17 December 2019
Prenumerera på information från Nationella Kvalitetsregister

National Quality Registry for Ulcer Treatment (RiksSår)

  • Registry Manager: Blekinge County Council
  • Registry Centre - affiliation: Uppsala Clinical Research Center (UCR)
  • Start year: 2009 and updated to RiksSår 2.0 in 2015
  • Classifications used: ICD10
  • This registry contains data on: Diagnoses, Treatment strategies, Pharmaceuticals, Interventions, Primary Care, Inpatient Care, Specialised Outpatient Care, PROM or other patient-reported health effects, Risk Factors, Continuous online follow-up until ulcer healing.

Description of the registry

Hard-to-heal ulcers include leg and pressure ulcers, diabetic foot ulcers, tumours, rheumatic ulcers and traumatic ulcers including damages during care or due to complications after surgical procedures. One percent of the population is affected at some point in their lives by some type of hard-to-heal ulcer and advanced age is the main risk factor. The majority of the patients have reduced quality of life with pain, sleep disorders and anxiety.

In Blekinge county (150,000 residents), RiksSår has contributed to a reduced prevalence, shorter treatment times, and a significant cost reduction for healthcare in the amount of SEK 7 million, which would correspond to 450 million if projected to nationwide figures.

Clinical patient-orientated research with data from RiksSår has shown a reduction in

  • healing time from 145 days to 53 days (2009-2015)
  • antibiotic treatment from 69% to 26% (2009-2015)
  • per-patient treatment costs by 46% (2009-2012)

The aims of RiksSår are to:

  • ensure that patients with a hard-to-heal ulcer get structured wound management with adequate diagnosis, optimal treatment and continuity of care until ulcer healing
  • promote interdisciplinary work
  • demonstrate healing time in clinical practice in relation to diagnosis and treatment
  • identify risk factors for failed or delayed wound healing
  • contribute to local and national quality development
  • contribute to rational antibiotic treatment
  • demonstrate the significance of lifestyle factors in wound healing
  • contribute to increased cost efficiency
  • generate new knowledge
  • contribute to structured documentation
  • provide data for national quality indicators for active wound healing
  • conduct clinical patient-oriented research


RikSår aims at identifying the prevalence of different types of hard-to-heal ulcers, which is why the registry covers every kind of aetiology such as venous ulcers, arterial ulcers and venous-arterial ulcers, diabetic foot ulcers, traumatic ulcers, tumours and ulcers due to vasculitis or due to complications after surgery, as well as multi-factorial ulcers. Fresh data is needed on the prevalence of different types of ulcers.

Leg ulcer is one of our most widespread diseases, affecting 1 percent of the population at some point in their lives [LMB 2012]. In Sweden, it is estimated that more than 25,000 patients suffer from leg ulcers. The prevalence is expected to increase with an increasing number of older patients and patients with diabetes [Boulton et al.The Global Burden of the Diabetic Foot Disease. Lancet 2005 12: 1719-24 77].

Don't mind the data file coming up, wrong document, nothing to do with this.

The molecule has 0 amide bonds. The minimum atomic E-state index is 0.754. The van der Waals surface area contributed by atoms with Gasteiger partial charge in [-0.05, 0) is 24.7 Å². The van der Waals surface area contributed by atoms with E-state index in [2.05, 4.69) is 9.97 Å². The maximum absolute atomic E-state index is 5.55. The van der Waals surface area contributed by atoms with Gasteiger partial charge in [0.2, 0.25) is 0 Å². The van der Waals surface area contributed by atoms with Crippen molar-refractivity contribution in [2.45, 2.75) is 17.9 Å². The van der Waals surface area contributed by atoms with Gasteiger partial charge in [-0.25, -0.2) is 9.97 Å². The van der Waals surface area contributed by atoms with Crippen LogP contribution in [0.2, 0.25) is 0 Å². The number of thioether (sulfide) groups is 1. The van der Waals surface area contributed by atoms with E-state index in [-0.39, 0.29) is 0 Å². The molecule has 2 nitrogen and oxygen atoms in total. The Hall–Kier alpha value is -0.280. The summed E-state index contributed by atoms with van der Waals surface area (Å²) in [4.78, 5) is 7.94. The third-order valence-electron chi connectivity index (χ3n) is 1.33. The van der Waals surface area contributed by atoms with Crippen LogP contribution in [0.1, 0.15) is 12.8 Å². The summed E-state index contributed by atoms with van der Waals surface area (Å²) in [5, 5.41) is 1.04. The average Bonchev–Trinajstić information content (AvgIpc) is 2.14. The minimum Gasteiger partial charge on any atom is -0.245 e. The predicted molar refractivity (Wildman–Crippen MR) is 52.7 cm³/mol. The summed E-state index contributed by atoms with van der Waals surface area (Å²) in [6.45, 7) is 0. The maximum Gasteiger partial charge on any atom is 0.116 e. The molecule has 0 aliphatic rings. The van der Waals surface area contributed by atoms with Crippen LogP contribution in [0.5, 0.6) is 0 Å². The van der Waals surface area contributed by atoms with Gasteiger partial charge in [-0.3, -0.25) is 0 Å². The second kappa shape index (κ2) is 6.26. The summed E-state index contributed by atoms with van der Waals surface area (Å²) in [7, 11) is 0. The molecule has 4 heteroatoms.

SKL’s point prevalence studies from 2012 and onwards have shown that 12% - 16% of patients treated in community care have a pressure ulcer.

Data from RiksSår show that pressure ulcers constitute 12% of all ulcers.

There are some differences in patients with pressure ulcers compared with patients with other kind of ulcer aetiology in RiksSår.

Patients with pressure ulcers

Patients with other ulcer aetiology

Male patients 53%

Male patients 39%

No pain reported 67%

No pain reported 50%

Antibiotic treatment 16%

Antibiotic treatment 26%


The median age is 80 years both for patients with pressure ulcers and patients with any other kind of ulcer (range 7-103 years).

The registrations provide data for diagnosis and treatment and are broken down by inpatient care, primary care, community care and private care givers in order to elucidate the actual conditions about which we currently have insufficient knowledge.

The majority of patients with hard-to-heal ulcers are treated in primary care in over one thousand medical clinics. They are also treated in the 290 municipalities, in inpatient care clinics (25,556 beds, June 2011), and in 287 private medical clinics (August 2011). An estimated 3-4 patients have hard-to-heal ulcers per 1000 inhabitants.

RiksSår registers patients on two occasions: at assessment of the ulcer diagnosis and treatment strategy, and secondly at follow-up, at ulcer healing or at the occurrence of a negative clinical event such as amputation or death. Every patient with a non-healed ulcer remains in the registry until follow-up is completed.

Ages in the registry

All ages

Total volume of registry

25,000 patients with hard-to-heal ulcers

Volume over the past operating years (2009-2015)


Coverage rate 2015


Note: Variable lists are updated on a regular basis and should therefore be seen as preliminary. For the latest version, please contact the registry.

Category: Circulatory system

Certification level: 3

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